Eye For Film >> Movies >> The Informant! (2009) Film Review
Reviewed by: Jeff Robson
Given their track record over the years, you might find it hard to raise much sympathy for the FBI. But, as Soderbergh’s sparky, intriguing comedy-thriller makes clear, they often have to deal with some very troublesome varieties of mole.
Mark Whitacre (Matt Damon) was the highest-ranking whistleblower in US corporate history. A scientific whizz-kid who rose to a senior position with the agri-industry giant Archer Daniels Midland (ADM), he seemed a classic American success story – especially given his traumatic early life.
But from his first appearance, lecturing his young son about the ubiquity of corn syrup as he drives into work and musing at random on every subject under the sun as his ordinary day unfolds, it becomes clear that he doesn’t quite fit the classic Hollywood templates of underdog hero (as in Soderbergh’s own Erin Brockovich) or sharp-suited villain suddenly discovering a conscience (as in Tony Gilroy’s Michael Clayton to name one of several).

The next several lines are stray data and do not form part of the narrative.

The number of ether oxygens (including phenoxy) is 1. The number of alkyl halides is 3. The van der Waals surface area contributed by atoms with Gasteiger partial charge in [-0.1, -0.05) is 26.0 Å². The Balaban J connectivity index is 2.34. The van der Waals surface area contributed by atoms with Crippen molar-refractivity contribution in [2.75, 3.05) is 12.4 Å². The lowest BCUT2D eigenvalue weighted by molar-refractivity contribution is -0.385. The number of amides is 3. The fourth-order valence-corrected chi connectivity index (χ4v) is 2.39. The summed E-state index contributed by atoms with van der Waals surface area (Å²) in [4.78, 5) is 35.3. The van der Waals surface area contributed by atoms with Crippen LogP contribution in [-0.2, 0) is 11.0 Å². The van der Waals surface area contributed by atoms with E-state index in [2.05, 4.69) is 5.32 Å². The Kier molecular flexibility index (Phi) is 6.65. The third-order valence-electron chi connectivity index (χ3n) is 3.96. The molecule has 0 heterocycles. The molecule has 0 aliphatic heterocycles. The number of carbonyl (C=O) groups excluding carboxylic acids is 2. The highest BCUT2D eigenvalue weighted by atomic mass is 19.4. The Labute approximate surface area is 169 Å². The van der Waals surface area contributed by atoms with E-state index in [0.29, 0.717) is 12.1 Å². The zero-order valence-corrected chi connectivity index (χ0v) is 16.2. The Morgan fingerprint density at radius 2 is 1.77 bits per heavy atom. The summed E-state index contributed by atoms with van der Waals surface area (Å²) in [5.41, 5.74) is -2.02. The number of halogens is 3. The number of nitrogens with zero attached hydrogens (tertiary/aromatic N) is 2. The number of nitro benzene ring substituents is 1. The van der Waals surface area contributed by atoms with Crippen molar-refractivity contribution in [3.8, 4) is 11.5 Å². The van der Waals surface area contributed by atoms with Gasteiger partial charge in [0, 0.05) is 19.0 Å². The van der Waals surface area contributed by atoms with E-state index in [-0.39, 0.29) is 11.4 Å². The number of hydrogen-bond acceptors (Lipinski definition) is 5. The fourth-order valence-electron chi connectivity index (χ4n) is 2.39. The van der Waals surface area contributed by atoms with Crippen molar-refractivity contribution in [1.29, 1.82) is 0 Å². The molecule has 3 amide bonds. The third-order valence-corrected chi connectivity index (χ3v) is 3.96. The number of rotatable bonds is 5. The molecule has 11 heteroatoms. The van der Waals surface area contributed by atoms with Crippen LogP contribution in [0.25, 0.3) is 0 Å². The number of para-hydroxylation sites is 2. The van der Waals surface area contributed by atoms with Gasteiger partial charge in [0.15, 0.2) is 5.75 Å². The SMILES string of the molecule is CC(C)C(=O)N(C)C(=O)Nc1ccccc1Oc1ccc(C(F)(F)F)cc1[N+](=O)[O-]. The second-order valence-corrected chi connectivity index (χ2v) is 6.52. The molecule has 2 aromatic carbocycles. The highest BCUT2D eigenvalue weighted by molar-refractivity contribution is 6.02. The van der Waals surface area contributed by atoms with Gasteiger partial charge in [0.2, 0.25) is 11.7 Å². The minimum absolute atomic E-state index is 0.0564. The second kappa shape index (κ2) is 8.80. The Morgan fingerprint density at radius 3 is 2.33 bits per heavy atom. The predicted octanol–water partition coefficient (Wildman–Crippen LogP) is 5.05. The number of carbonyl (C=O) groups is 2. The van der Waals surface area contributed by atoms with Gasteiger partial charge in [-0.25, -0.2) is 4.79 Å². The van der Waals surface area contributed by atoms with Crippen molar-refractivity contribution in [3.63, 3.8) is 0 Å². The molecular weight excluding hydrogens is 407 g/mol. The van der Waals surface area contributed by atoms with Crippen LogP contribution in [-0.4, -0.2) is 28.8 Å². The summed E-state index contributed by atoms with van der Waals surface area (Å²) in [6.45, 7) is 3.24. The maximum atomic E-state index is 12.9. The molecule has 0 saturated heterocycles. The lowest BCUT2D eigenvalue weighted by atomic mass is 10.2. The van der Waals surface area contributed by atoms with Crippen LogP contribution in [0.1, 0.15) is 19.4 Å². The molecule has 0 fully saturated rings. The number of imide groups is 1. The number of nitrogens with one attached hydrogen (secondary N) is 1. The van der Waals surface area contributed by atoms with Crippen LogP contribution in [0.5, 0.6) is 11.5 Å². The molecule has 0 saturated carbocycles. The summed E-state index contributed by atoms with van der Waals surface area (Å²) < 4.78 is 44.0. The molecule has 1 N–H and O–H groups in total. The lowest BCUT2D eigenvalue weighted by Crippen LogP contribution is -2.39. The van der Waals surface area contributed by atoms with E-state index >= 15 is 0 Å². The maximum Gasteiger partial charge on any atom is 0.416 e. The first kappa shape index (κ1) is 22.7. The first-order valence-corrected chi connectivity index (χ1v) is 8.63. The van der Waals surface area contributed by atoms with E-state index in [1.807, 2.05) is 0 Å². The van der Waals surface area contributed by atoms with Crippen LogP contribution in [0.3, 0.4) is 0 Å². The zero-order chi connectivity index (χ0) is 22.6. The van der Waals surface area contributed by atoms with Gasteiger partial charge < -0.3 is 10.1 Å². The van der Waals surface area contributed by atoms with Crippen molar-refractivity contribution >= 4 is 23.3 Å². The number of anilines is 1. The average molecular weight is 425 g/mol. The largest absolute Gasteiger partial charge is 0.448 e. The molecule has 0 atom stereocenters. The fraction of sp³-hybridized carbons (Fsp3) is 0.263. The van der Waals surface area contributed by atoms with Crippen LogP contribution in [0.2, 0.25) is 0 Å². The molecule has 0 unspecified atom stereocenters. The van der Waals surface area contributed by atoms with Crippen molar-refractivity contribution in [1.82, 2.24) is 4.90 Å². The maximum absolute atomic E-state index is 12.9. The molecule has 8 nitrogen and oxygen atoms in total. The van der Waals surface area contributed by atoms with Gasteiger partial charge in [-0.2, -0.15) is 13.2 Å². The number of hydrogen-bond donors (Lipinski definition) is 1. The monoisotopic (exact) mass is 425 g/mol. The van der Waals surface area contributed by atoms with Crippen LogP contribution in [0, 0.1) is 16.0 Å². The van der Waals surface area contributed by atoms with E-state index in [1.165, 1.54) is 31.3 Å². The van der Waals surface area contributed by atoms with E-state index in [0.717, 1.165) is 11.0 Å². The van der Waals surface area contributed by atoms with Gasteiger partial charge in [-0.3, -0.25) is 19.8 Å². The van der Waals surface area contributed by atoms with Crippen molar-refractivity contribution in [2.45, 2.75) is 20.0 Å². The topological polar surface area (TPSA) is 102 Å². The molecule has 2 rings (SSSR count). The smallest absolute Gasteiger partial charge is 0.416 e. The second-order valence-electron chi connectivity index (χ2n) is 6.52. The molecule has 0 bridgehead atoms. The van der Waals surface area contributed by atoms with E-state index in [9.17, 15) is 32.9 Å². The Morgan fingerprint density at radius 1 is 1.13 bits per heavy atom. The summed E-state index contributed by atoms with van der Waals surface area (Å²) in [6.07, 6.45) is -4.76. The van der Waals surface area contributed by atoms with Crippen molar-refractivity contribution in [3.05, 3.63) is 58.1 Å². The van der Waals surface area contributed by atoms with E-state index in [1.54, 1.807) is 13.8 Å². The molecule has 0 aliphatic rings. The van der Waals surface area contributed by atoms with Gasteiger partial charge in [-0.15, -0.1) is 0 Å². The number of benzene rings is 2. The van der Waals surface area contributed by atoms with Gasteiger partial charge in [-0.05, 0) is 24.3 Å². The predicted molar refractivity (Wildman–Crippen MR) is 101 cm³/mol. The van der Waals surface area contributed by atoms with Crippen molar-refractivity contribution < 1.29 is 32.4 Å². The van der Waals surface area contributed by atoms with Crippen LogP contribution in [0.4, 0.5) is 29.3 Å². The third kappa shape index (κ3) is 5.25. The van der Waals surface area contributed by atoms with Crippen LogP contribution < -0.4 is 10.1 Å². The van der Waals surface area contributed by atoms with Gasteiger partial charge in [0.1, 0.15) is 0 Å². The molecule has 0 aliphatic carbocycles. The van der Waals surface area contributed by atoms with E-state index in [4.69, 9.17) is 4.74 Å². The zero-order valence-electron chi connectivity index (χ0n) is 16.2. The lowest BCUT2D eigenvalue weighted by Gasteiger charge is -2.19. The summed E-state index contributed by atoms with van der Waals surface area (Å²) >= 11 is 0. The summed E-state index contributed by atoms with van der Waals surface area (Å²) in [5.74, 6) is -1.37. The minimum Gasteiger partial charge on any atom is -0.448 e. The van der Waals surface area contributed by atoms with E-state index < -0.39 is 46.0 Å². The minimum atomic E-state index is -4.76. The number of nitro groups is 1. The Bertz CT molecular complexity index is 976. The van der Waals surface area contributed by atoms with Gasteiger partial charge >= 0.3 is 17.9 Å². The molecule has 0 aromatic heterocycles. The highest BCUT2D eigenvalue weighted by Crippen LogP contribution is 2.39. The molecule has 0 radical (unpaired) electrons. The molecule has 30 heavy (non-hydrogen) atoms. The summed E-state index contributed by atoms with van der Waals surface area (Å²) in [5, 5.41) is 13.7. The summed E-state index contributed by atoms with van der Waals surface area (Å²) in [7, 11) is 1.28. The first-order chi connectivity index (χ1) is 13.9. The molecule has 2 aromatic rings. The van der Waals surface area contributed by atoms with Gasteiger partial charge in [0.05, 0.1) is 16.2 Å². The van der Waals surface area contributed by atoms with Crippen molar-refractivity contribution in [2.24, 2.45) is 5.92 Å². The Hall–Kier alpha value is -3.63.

Whitacre sees himself as a scientist, a geek resented by his colleagues for telling them unpalatable truths and refusing to play the corporate game. When a minor case of industrial espionage comes to light, ADM brings in the FBI – and Whitacre takes his handler, Agent Shephard (Scott Bakula) to one side and drops his bombshell.
For years, he’s been involved in a global conspiracy to fix the price of lysine, a common food additive – as he puts it: "Every time you have breakfast, these guys rob you." The sums involved are astronomical, the people involved pillars of the worldwide business community. Whitacre is appalled, and wants the truth to come out. Shephard senses the potential for a major sting operation and he and his partner Agent Herndon (Joel McHale) decide to put Whitacre to work.